Hand/Arm Strain



  • I am just starting out with digital art using a Wacom Intuos Art tablet and the standard pen it comes with.

    With traditional art, I can draw for hours at a time and I don't seem to get hand or arm strain.

    After a couple hours of digital art, I can feel my hand and arm get fatigued? Is this a common thing with digital art? Or am I doing it wrong?



  • @Kayla-Groening Interesting. I found switching to digital really helpful in relieving hand strain. I couldn't go for more than an hour with traditional, and seem to be able to go forever (or until my bottom gets tired of sitting so long ๐Ÿ˜‰ ) with digital. I think for me, not having to use the same amount of pressure plus being able to colour in big swaths at a time help relieve the strain. Repetitive motions will strain my shoulder, so I try to switch things up a lot. Do you think it has to do with positioning? Are you using the tablet at a different place and angle than you do with your sketchpad?



  • @Cayleen isnt that interesting. What type of mediums did you use traditionally?



  • @Cayleen I've use my desk and chair for both traditional and digital, so I dont think it's either of those. The stylus pen maybe? I'm not sure. I've tried changing the pressure settings so that I dont have to push as hard, but I'm still getting fatigue in my hand and elbow. I drew with the stylus for a few hours straight yesterday and I'm still feeling it, especially in the elbow.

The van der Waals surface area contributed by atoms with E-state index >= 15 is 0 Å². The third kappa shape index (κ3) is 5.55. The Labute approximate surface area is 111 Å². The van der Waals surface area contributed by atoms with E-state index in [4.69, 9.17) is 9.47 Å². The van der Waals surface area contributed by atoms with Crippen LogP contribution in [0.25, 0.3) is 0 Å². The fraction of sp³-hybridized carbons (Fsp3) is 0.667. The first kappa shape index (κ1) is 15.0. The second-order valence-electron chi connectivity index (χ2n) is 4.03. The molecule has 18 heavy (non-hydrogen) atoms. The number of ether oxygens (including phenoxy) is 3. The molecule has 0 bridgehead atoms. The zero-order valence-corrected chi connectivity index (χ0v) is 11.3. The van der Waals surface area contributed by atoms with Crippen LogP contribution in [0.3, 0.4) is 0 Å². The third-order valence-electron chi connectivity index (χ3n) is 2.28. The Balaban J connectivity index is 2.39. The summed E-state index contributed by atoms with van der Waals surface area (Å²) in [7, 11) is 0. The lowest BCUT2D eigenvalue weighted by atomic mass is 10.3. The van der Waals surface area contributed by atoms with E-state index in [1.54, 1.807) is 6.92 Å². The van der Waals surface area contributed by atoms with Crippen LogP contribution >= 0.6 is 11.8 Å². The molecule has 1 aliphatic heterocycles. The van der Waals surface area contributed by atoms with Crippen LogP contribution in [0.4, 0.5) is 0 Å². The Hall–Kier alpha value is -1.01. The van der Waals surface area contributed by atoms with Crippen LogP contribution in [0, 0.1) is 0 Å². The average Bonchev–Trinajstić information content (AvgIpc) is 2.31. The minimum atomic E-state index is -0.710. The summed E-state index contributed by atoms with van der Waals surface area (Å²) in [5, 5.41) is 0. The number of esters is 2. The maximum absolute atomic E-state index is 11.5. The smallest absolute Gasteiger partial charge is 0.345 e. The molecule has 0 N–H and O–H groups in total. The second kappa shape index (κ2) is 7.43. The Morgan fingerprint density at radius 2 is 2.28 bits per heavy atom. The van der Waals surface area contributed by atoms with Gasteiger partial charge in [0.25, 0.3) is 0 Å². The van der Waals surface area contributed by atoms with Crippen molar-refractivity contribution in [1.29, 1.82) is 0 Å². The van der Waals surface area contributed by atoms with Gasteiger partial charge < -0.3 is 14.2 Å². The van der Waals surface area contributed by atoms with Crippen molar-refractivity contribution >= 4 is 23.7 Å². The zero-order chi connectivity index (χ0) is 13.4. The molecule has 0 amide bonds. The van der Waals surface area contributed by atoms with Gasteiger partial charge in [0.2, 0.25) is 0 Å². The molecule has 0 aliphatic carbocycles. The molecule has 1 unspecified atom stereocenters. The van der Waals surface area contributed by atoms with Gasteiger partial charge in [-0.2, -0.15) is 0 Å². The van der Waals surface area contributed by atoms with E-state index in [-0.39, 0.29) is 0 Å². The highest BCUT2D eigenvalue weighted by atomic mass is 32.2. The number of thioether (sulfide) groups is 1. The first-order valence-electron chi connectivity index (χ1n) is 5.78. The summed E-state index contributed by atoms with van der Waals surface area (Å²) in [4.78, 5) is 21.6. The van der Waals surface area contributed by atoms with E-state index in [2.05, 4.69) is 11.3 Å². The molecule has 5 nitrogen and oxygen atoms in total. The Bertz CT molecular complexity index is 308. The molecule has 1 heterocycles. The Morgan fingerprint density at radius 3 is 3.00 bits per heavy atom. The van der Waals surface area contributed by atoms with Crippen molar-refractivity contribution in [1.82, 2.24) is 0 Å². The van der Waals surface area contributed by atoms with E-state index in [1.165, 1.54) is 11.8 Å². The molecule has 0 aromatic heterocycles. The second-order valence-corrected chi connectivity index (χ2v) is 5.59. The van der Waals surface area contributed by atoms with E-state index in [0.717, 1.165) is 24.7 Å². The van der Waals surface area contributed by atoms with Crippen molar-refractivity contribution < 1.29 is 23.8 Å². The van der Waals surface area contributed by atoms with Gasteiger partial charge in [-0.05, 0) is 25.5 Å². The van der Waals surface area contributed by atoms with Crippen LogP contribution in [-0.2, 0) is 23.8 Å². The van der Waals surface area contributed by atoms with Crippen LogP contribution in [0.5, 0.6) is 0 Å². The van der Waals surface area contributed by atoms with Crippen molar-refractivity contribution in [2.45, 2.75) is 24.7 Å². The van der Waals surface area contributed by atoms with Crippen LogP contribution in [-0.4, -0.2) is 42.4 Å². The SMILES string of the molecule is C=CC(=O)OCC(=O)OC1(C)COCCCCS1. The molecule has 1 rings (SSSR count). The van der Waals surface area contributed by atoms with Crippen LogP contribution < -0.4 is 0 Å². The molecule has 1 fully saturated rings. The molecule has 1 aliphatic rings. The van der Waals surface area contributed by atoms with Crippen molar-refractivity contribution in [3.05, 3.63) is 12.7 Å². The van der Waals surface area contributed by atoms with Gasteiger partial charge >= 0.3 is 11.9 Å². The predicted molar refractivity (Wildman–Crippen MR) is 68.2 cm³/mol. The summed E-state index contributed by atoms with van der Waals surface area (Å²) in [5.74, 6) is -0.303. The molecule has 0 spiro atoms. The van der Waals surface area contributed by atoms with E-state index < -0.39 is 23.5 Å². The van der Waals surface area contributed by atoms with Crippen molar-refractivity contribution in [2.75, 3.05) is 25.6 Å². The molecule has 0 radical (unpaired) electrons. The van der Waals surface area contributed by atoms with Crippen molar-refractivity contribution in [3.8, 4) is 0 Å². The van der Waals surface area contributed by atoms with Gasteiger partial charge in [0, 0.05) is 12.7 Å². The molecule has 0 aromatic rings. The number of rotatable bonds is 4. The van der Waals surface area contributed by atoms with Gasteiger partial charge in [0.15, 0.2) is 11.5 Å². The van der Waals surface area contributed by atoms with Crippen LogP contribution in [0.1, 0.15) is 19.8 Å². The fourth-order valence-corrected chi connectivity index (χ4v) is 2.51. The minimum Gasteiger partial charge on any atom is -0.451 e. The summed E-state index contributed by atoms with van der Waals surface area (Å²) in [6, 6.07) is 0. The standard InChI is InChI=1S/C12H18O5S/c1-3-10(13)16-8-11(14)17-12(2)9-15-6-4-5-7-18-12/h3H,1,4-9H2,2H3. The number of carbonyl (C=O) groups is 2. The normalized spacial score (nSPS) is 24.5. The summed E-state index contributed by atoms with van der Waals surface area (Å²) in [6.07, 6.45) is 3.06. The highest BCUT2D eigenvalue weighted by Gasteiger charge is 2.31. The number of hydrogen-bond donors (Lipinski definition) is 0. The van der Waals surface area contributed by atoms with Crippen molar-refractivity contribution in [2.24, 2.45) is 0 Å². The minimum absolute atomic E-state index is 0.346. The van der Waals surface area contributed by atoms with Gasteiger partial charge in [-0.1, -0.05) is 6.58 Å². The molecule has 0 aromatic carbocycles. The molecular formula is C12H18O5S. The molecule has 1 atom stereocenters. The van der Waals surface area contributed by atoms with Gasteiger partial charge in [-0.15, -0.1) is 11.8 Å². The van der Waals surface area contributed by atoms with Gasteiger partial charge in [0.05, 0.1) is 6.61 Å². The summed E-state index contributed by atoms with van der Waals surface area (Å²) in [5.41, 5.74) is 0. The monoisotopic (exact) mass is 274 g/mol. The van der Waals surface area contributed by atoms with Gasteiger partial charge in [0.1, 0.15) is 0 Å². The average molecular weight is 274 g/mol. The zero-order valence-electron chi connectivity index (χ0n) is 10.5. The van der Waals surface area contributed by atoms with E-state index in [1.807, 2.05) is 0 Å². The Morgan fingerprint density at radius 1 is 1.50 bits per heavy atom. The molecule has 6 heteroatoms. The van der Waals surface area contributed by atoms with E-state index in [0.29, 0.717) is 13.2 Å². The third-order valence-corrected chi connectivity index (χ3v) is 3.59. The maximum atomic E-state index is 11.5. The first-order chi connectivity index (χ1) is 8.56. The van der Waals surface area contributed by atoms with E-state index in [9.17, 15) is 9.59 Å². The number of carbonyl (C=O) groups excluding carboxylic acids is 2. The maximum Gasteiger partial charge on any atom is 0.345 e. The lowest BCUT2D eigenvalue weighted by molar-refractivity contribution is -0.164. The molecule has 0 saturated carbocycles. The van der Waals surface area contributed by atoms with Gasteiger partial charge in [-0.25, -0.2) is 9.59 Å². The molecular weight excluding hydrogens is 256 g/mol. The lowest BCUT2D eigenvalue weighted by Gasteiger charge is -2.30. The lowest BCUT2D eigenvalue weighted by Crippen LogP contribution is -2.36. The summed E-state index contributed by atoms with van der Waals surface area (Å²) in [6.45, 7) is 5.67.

Maybe it's just that I'm not taking enough breaks. Whereas working traditionally, I'm forced to take breaks while the ink or watercolour layers dry.



  • @Kayla-Groening I once suffered cramps in my forearms while taking piano lessons. The piano teacher said it was from concentrating too hard on trying to play the right notes rather than an ergonomic issue. Probably not the cause of your fatigue but maybe something to consider if you're thinking more than usual when you work?


  • Pro

    @Kayla-Groening I'm so sorry to hear you're having pain issues! ๐Ÿ˜จ I actually have the inverse experience just like @Cayleen : I get pain with traditional pencils, but not with digital. That's because on my Intuos I can adjust the pressure sensitivity so that I don't have to press hard at all, but with traditional pencils I have to press much harder to get the same result. It causes pain in my hand and shoulder blade in as little as 30 minutes! Anyway, I think you probably need to figure out exactly what's causing the stress to your arm to find a good solution to relieve it. It could be due to the position of your tablet, position of your arm while you draw, or your pressure settings. Do you let your palm rest on the tablet, or do you hold it off the tablet in mid-air? Does your forearm have a good resting position on your desk? Where is the pain/fatigue exactly? This could help you narrow it down.